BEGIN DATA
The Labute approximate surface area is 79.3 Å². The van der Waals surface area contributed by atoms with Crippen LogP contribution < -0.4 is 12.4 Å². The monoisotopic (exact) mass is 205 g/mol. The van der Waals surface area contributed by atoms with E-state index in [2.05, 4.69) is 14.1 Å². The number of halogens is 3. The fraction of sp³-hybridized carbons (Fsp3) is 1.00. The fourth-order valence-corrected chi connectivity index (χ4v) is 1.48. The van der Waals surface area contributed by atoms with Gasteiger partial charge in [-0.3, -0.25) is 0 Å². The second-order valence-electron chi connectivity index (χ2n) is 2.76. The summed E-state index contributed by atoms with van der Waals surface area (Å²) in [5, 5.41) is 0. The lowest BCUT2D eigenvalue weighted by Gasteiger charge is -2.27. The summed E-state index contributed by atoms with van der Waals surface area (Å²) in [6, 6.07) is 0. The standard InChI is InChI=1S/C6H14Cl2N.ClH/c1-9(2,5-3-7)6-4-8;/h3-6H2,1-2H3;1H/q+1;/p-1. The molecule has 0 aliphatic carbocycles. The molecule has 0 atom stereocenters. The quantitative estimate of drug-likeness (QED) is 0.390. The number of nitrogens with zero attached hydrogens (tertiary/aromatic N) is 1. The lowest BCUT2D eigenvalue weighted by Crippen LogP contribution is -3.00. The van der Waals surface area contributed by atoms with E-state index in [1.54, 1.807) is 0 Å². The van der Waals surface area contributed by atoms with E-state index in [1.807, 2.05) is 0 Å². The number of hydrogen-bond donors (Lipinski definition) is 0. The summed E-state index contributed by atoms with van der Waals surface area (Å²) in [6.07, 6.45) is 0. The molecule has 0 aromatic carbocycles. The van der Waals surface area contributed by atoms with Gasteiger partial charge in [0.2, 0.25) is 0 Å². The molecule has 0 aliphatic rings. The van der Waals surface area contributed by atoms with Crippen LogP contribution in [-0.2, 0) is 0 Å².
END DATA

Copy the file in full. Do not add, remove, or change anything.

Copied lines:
The Labute approximate surface area is 79.3 Å². The van der Waals surface area contributed by atoms with Crippen LogP contribution < -0.4 is 12.4 Å². The monoisotopic (exact) mass is 205 g/mol. The van der Waals surface area contributed by atoms with E-state index in [2.05, 4.69) is 14.1 Å². The number of halogens is 3. The fraction of sp³-hybridized carbons (Fsp3) is 1.00. The fourth-order valence-corrected chi connectivity index (χ4v) is 1.48. The van der Waals surface area contributed by atoms with Gasteiger partial charge in [-0.3, -0.25) is 0 Å². The second-order valence-electron chi connectivity index (χ2n) is 2.76. The summed E-state index contributed by atoms with van der Waals surface area (Å²) in [5, 5.41) is 0. The lowest BCUT2D eigenvalue weighted by Gasteiger charge is -2.27. The summed E-state index contributed by atoms with van der Waals surface area (Å²) in [6, 6.07) is 0. The standard InChI is InChI=1S/C6H14Cl2N.ClH/c1-9(2,5-3-7)6-4-8;/h3-6H2,1-2H3;1H/q+1;/p-1. The molecule has 0 aliphatic carbocycles. The molecule has 0 atom stereocenters. The quantitative estimate of drug-likeness (QED) is 0.390. The number of nitrogens with zero attached hydrogens (tertiary/aromatic N) is 1. The lowest BCUT2D eigenvalue weighted by Crippen LogP contribution is -3.00. The van der Waals surface area contributed by atoms with E-state index in [1.54, 1.807) is 0 Å². The van der Waals surface area contributed by atoms with E-state index in [1.807, 2.05) is 0 Å². The number of hydrogen-bond donors (Lipinski definition) is 0. The summed E-state index contributed by atoms with van der Waals surface area (Å²) in [6.07, 6.45) is 0. The molecule has 0 aromatic carbocycles. The van der Waals surface area contributed by atoms with Gasteiger partial charge in [0.2, 0.25) is 0 Å². The molecule has 0 aliphatic rings. The van der Waals surface area contributed by atoms with Crippen LogP contribution in [-0.2, 0) is 0 Å².